“Elektra, played by soprano, Lise Lindstrom, uses more than a traditional palette of colors. Onstage for almost the whole hour and forty-five minutes of the opera, she never flags. Each of her major encounters in the field of anguish fills us with both her and her character’s range of emotional power – whispers, shouts, shrieks, cries, growls of desperation, rage, giddy exaltation, exultation, and grief. Remarkably, Lise Lindstrom’s vocal capacity begins to seem infinite. Her voice here is rarely beautiful unless she wants it to be and winds up mostly slicing the shrill by choice, but always a constant hammer, forcing one nail after the other into the coffin that will become her mother’s, and that of Aegisthus. And she is not afraid to use it so. Hell-bent, this Elektra, smiling and mocking, unchecked, desperate and agitated, in her green robe, bedecked with floral neck design, is perfectly at home in the part, its range, its tonality, its violence. Never does she let us out of her grip. From facial variety – eyes staring, glinting, gleaming, closing, flashing, alarming – to hand gestures that cap some of the range and depth of her emotion – as well as body shift and switch, give us a whole woman, wracked by what she is determined to let be known.”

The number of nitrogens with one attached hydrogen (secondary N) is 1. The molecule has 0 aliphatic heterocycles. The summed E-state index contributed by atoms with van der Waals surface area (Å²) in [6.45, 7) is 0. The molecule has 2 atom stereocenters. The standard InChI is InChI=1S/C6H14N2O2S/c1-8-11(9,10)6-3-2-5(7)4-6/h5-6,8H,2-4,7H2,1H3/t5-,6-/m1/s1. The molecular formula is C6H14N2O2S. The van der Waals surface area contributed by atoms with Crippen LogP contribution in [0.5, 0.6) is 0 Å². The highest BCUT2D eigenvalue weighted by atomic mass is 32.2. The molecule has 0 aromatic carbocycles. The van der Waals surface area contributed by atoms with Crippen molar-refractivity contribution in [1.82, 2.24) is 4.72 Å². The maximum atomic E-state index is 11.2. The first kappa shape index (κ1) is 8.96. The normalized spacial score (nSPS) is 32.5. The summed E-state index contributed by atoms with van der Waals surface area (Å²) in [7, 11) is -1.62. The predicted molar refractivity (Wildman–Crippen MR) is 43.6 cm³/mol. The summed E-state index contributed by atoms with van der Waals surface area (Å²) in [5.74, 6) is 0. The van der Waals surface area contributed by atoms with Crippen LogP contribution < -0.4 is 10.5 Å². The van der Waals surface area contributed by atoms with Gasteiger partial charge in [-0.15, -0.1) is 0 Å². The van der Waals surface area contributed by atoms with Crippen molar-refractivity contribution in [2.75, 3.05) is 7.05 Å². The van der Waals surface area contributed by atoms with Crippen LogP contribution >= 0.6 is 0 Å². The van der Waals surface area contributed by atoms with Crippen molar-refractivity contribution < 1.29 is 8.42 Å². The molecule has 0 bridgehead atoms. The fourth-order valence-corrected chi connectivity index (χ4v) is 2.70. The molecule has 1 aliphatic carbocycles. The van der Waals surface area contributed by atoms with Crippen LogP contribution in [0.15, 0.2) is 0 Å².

Opera Wire